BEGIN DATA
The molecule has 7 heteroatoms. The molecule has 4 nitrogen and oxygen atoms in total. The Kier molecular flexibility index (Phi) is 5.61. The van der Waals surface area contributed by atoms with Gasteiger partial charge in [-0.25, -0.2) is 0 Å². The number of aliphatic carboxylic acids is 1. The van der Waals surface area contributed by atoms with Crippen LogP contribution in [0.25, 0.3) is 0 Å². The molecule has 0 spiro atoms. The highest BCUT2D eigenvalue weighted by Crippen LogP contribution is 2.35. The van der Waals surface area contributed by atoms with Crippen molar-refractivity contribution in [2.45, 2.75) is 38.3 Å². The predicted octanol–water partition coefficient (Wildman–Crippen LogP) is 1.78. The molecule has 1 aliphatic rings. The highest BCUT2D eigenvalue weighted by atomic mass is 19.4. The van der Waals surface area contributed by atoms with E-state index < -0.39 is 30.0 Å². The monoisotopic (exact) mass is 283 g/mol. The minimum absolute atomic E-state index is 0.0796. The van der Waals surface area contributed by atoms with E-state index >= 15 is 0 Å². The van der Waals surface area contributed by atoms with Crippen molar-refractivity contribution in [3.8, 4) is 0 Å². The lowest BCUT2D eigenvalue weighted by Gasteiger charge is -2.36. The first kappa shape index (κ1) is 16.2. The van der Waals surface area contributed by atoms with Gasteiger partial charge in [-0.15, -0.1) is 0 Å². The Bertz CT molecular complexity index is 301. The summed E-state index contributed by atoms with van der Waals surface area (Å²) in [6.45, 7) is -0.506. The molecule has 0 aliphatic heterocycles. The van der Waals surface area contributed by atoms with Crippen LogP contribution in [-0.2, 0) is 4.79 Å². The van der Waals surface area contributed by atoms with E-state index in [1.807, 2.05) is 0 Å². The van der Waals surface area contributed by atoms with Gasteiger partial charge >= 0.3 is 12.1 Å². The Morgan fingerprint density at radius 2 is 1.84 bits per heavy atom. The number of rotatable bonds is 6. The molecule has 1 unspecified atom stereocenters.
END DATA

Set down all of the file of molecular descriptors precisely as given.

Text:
The molecule has 7 heteroatoms. The molecule has 4 nitrogen and oxygen atoms in total. The Kier molecular flexibility index (Phi) is 5.61. The van der Waals surface area contributed by atoms with Gasteiger partial charge in [-0.25, -0.2) is 0 Å². The number of aliphatic carboxylic acids is 1. The van der Waals surface area contributed by atoms with Crippen LogP contribution in [0.25, 0.3) is 0 Å². The molecule has 0 spiro atoms. The highest BCUT2D eigenvalue weighted by Crippen LogP contribution is 2.35. The van der Waals surface area contributed by atoms with Crippen molar-refractivity contribution in [2.45, 2.75) is 38.3 Å². The predicted octanol–water partition coefficient (Wildman–Crippen LogP) is 1.78. The molecule has 1 aliphatic rings. The highest BCUT2D eigenvalue weighted by atomic mass is 19.4. The van der Waals surface area contributed by atoms with E-state index < -0.39 is 30.0 Å². The monoisotopic (exact) mass is 283 g/mol. The minimum absolute atomic E-state index is 0.0796. The van der Waals surface area contributed by atoms with E-state index >= 15 is 0 Å². The van der Waals surface area contributed by atoms with Crippen molar-refractivity contribution in [3.8, 4) is 0 Å². The lowest BCUT2D eigenvalue weighted by Gasteiger charge is -2.36. The first kappa shape index (κ1) is 16.2. The van der Waals surface area contributed by atoms with Gasteiger partial charge in [-0.15, -0.1) is 0 Å². The Bertz CT molecular complexity index is 301. The summed E-state index contributed by atoms with van der Waals surface area (Å²) in [6.45, 7) is -0.506. The molecule has 0 aliphatic heterocycles. The van der Waals surface area contributed by atoms with Crippen LogP contribution in [-0.2, 0) is 4.79 Å². The van der Waals surface area contributed by atoms with E-state index in [1.807, 2.05) is 0 Å². The van der Waals surface area contributed by atoms with Gasteiger partial charge >= 0.3 is 12.1 Å². The Morgan fingerprint density at radius 2 is 1.84 bits per heavy atom. The number of rotatable bonds is 6. The molecule has 1 unspecified atom stereocenters.